Impact fees must be used for new amenities, they cannot be spent on repairs or replacement of existing features. However, we have heard community feedback desiring these updates, and will evaluate the possibility of future alternative funding options. This includes exploring potential community partnerships to improve these already existing park amenities. 

7. 'Designated Sports Courts’ was the top choice amenity for its category (Amenities in the $200K - $400K Price Range) within the initial feedback survey. Is pickleball being considered? 

While pickleball was a popular request, multiple considerations do not make this site an option for new pickleball courts. Budget limitations and the proximity of homes to the potential court location are not desirable for this particular use. In addition, 12 dedicated pickleball courts are located less than two miles away from Charles F. McDevitt Youth Sports Complex, at Hobble Creek Park. 

Examples of what the designated sports courts could be include bocce, a half basketball court, or volleyball court. An assessment of nearby locations shows these type of sport courts are not available at other nearby park locations. 

8. Eagle Road is the busiest road in Idaho; are there plans to improve traffic safety and access into/out of the park? 

Impact fees will not be allocated to improvements outside of the park. This specific project budget is for new amenities in and around the undeveloped 10-acre area of the park, located in the northeast corner.  

Roadway improvements or improvements to road crossings would require other agency approvals such as Ada County Highway District or Idaho Transportation Department. Please note we have heard your concerns and are committed to working with other transportation stakeholders to address safety concerns on site. Our team of designers will also be mindful of the proposed placement of any new pathways or park amenities with safety top of mind.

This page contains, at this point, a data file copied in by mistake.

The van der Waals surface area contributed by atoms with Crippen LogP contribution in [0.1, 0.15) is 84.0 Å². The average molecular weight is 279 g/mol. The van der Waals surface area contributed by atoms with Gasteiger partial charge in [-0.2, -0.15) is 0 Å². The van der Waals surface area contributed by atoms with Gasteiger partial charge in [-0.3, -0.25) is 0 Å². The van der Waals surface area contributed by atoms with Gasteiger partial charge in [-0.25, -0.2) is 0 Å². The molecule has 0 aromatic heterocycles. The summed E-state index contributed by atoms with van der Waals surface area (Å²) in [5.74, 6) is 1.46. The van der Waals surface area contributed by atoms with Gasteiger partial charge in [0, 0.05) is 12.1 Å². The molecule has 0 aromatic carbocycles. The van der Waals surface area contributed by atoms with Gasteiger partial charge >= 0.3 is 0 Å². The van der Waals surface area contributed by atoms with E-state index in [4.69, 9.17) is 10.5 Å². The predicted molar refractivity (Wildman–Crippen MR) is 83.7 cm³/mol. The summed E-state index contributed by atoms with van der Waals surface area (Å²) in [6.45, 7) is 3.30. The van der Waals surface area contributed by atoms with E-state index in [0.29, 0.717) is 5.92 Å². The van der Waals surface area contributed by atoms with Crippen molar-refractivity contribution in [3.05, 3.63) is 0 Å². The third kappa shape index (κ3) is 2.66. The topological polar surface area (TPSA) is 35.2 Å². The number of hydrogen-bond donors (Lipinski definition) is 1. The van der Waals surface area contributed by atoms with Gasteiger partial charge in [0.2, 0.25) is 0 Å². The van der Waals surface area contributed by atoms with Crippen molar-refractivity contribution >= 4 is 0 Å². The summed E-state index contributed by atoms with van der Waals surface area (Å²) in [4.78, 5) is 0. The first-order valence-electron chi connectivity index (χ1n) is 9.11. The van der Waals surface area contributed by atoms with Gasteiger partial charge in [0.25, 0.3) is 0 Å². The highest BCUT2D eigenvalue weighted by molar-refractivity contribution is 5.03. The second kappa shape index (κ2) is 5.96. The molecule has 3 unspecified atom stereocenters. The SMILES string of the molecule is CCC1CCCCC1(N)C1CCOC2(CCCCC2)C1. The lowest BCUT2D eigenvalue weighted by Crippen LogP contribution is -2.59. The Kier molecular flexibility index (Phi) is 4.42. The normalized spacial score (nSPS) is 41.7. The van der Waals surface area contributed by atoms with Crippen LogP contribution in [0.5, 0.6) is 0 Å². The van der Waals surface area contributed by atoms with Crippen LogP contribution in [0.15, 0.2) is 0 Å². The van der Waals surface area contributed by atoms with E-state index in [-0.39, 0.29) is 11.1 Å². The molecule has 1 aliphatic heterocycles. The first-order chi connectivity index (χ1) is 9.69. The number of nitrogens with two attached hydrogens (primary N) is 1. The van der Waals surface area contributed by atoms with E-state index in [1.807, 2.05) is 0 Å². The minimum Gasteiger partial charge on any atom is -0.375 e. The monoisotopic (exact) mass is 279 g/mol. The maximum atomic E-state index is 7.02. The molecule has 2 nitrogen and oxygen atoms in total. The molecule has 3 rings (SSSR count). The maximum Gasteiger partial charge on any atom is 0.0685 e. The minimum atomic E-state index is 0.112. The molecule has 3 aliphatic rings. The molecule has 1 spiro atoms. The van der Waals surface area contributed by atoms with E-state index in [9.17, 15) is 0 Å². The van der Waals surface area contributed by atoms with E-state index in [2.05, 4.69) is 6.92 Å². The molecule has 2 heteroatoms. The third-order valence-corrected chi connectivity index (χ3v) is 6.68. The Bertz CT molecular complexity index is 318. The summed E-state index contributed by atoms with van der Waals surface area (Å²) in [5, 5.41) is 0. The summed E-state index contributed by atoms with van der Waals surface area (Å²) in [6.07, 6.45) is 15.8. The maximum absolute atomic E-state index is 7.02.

9. The parking lot fills up when tournaments are held at the park. Are there plans to add additional parking? 

Charles F. McDevitt Youth Sports Complex currently has 296 parking spots. During busy sports season weekends, the parking lots can fill. Because most weekdays and evenings are usually not at capacity, there are not currently any plans to add more parking to the site. Our team works closely with Little League members to manage parking and encourage park-goers not to park in surrounding neighborhoods when possible. 

10. What are the next steps? Will there be more opportunity for community feedback? 

Thank you to those who have participated in the outreach process so far; our team values your feedback and is now preparing a final design proposal following a second survey.

Following this second round of public input, the city’s landscape architects are working to finalize a master plan design. This design update will be presented to the Boise Parks and Recreation Commission, where a public hearing will follow a presentation from staff. The Board of Commissioners will then vote on the updated master plan. Details for the April meeting are listed below.

Boise Parks and Recreation Commission – Monthly Meeting
4 p.m. on Thursday, April 18
Boise City Hall (Zoom participation available)

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For other after hours park related emergencies (i.e. irrigation issues, restrooms), please call (208) 489-6640.